AI also has the potential to personalize learning to a degree that was previously impossible. It can analyze data about learners’ behavior and preferences, and use that information to create customized learning paths that are tailored to each individual.
Granted, there are concerns that AI might fall short in some ways. There is a risk that content creation will become derivative and uninspired if designers rely too heavily on AI-generated content. There is also a danger that designers will use AI as a crutch and lose the ability to innovate new and exciting learning experiences.
These concerns are valid—we shouldn’t dismiss them out of hand. But there’s a crucial distinction between the rise of trends like microlearning and gamification and the emergence of AI.
AI represents an actual change in technology, a new capability that didn’t exist before and that is going to radically alter how we develop lessons. And yes, the technology’s quite new. But we can demonstrate its helpfulness. If anything, AI paired with other approaches offer greater potential benefits than any of these strategies used in isolation--AI can adapt a microlesson in real time and understand the concision needed for the relevant audience, or fine-tune a gamified element to meet the learning style of a particular employee.
While gamification and microlearning have their strengths, they're methodologies. Baking them into our systems as the be-all-end-all of design, as some platforms did, was never workable.
To understand this difference, it’s helpful to look at the history of eLearning. In the early days, designers had to code everything by hand. This made it difficult and time-consuming to create eLearning courses, and it limited the types of interactions and media that could be used.
But then tools like Adobe Captivate came along, and suddenly designers could create eLearning courses using drag-and-drop interfaces. This was a significant shift in technology that made it much easier and quicker to create eLearning courses.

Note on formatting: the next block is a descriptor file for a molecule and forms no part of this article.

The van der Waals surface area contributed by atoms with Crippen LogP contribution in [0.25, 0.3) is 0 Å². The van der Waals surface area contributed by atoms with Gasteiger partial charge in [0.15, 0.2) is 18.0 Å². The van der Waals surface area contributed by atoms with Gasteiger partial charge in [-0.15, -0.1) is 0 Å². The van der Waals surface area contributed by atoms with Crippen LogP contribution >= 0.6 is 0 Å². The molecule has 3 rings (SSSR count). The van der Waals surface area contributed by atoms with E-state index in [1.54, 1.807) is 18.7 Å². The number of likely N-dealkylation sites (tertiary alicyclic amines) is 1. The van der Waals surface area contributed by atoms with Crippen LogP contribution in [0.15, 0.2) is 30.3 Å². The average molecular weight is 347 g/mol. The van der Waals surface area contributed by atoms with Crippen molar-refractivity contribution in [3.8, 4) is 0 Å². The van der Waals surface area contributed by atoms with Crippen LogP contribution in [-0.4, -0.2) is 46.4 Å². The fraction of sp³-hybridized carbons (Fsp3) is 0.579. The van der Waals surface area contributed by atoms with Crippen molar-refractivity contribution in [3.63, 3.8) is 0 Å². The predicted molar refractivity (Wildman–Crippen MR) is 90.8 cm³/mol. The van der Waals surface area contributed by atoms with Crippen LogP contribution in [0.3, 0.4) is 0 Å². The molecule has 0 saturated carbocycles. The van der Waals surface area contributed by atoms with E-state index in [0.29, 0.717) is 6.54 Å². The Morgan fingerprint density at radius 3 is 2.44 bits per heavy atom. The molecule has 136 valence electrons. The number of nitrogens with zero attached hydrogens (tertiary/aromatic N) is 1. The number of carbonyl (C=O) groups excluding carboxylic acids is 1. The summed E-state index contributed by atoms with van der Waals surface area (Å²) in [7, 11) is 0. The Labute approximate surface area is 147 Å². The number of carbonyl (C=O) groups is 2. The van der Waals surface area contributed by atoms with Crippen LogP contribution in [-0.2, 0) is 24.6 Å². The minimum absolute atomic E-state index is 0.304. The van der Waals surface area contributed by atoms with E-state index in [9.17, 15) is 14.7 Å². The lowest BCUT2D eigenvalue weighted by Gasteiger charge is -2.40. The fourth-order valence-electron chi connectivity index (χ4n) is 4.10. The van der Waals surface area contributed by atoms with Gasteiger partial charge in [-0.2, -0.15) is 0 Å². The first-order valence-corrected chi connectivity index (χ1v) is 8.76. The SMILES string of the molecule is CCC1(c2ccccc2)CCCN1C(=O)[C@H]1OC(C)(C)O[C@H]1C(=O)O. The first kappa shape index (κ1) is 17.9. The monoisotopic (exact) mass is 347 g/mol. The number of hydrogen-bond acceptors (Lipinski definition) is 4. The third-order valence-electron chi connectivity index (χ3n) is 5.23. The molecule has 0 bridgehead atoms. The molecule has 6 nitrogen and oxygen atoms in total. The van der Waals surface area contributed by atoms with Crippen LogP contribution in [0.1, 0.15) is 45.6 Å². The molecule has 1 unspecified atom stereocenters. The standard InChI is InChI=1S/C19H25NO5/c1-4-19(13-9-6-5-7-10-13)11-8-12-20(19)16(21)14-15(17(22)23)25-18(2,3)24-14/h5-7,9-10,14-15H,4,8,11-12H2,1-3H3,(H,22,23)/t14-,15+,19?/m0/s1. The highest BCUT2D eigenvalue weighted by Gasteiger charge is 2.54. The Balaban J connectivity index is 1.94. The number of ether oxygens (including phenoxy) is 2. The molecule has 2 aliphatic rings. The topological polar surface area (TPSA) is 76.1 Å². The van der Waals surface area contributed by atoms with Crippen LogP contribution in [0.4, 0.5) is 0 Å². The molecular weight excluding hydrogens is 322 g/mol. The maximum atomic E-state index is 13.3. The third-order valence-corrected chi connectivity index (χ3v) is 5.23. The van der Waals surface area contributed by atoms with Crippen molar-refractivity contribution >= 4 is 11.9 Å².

After that came platforms like Rise that made it even easier to create eLearning courses using a responsive design approach. This was another significant shift in technology that made it possible to create eLearning courses that worked well on any device.
These were both concrete improvements to technology—they delivered real value by changing fundamental aspects of how lesson creation functioned.
Microlearning and gamification, meanwhile, were theories transposed onto technology. Which isn’t to discount their value—but above all else, they're techniques paired with pre-existent tools, not new tools altogether.
AI has the potential to revolutionize how we develop and deliver content, from personalized learning experiences to immersive simulations. It's important to approach AI with caution and to use it as a tool rather than a replacement for human creativity and innovation. But by combining the efficiency of AI with the creativity of human designers, we can create impactful and engaging learning experiences.
If you want to validate (or invalidate) this claim about AI in learning for yourself, you can do so right here. Test out Mindsmith.ai and decide: is this adding value to the lesson creation process or not? After you give our tool a whirl, respond to this blog with your thoughts—we’d love to know what you think.
The Mindsmith Team